In Danse Macabre (1981), Stephen King’s nonfiction book about the horror genre from 1930 through 1980, King makes a solid argument that many horror stories can be traced back to one of three archetypal variants: the Vampire, the Werewolf, and the Thing Without a Name. While King acknowledges that “there are other bogeys out there in the shadows as well,” he convincingly shows by way of example that these three essentials (and a fourth category, the haunting or ghost, which he later adds) “account for a large block of modern horror fiction.” That statement held true in 1981 and it continues to hold true today. The fundamental problem with The Monster is that for two thirds of its story it effectively creates characters in whom we become invested and pits them against The Thing Without a Name, but in the movie’s final act it removes any mystery about the creature by showing us how it works—in other words, by metaphorically Naming it—while at the same time having one of our two characters behave in a way that simply defies credibility. So dramatic tension is simultaneously deflated on two fronts, and we’re left wondering exactly what the point was.

I hadn’t seen this movie’s trailer when I sat down to watch it, so I had no particular expectation about the titular monster. In fact, I wasn’t even sure that it would be a physical creature. Maybe viewers who go in aware of that fact will be less disappointed. But as the movie’s more action-heavy, survivalist finale accentuates the creature’s physical design in increasingly tighter and longer close-ups, I found myself thinking that it was becoming over-exposed, and that each additional glimpse was weakening it, rooting it in biology and an Alien-indebted FX team rather than suggesting an unstoppable, unknowable menace.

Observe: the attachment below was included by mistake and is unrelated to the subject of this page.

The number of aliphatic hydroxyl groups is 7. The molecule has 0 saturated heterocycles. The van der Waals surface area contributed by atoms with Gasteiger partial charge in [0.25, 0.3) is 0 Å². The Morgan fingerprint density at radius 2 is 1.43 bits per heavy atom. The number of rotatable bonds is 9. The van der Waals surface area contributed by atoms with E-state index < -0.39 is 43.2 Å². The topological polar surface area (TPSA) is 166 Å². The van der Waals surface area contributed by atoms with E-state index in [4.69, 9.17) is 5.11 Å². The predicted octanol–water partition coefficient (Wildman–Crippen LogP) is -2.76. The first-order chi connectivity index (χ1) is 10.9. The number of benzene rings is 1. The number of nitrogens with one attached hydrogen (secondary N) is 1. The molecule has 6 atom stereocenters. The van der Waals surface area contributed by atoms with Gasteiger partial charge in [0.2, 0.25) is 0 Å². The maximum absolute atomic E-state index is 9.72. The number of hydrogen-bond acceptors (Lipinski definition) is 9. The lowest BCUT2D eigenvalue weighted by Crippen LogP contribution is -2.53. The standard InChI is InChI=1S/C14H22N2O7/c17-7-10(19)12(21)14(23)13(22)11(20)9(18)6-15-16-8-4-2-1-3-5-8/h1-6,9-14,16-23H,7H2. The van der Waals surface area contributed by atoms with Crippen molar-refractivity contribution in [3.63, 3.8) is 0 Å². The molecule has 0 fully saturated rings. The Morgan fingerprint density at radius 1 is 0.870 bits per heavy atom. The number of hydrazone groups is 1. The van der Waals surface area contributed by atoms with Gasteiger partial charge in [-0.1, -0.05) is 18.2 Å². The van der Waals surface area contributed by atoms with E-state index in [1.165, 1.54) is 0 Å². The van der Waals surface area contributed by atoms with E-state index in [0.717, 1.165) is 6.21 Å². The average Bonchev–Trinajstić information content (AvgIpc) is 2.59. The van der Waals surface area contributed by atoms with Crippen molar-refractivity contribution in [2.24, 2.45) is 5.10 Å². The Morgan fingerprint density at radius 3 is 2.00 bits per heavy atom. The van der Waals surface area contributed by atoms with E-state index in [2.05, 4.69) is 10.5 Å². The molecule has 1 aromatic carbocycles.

Let me reference Stephen King again, since he makes the point so eloquently in Danse Macabre:

“What's behind the door or lurking at the top of the stairs is never as frightening as the door or the staircase itself. And because of this, comes the paradox: the artistic work of horror is almost always a disappointment. It is the classic no-win situation. You can scare people with the unknown for a long, long time … but sooner or later, as in poker, you have to turn your down cards up. You have to open the door and show the audience what’s behind it. And if what happens to be behind it is a bug, not ten but a hundred feet tall, the audience heaves a sigh of relief (or utters a scream of relief) and thinks, "A bug a hundred feet tall is pretty horrible, but I can deal with that. I was afraid it might be a thousand feet tall.””

That was, in short, exactly my experience with this movie. The more concrete the monster became, the deeper the sigh of relief I heaved, and the less involved I felt.

This is not to say that the premise couldn’t have been handled more consistently. For example, by Naming the Thing from the start and focusing on the characters’ responses to it, one might pre-empt the dissolution of suspense and tension. A Stephen King film adaptation that did this reasonably well was Cujo (1983), which like this movie has a mother and her child trapped inside a car, afraid to go out for fear of what hovers beyond.

I also wish the harrowing experience shared by the characters would have helped them reconcile some of their differences or at least bring them together in a more long-lasting way than it did. As it stands, I felt that the emotional nuances of the movie’s first sections were crushed by the weight of the script’s plot demands and Predator-style tactics in the closing beats. And while I can acknowledge that Kathy was severely wounded, in shock, in withdrawal, and just generally out of her mind with fear, I still think the plan she devises violates our suspension of disbelief.

I appreciate the film’s final shots and the broader metaphysical point it attempted to make about dealing with monsters, but by the time I’d reached the end I felt like the message was too broad and the closing voiceover perfunctory. That said, if you don’t mind a midcourse change in tone and a disappointing resolution, this will definitely get you through a rainy night.

Alvaro Zinos-Amaro's reviews and essays have appeared in markets like the Los Angeles Review of Books, Strange Horizons, Asimov's, Clarkesworld, The New York Review of Science Fiction and Orson Scott Card’s Intergalactic Medicine Show.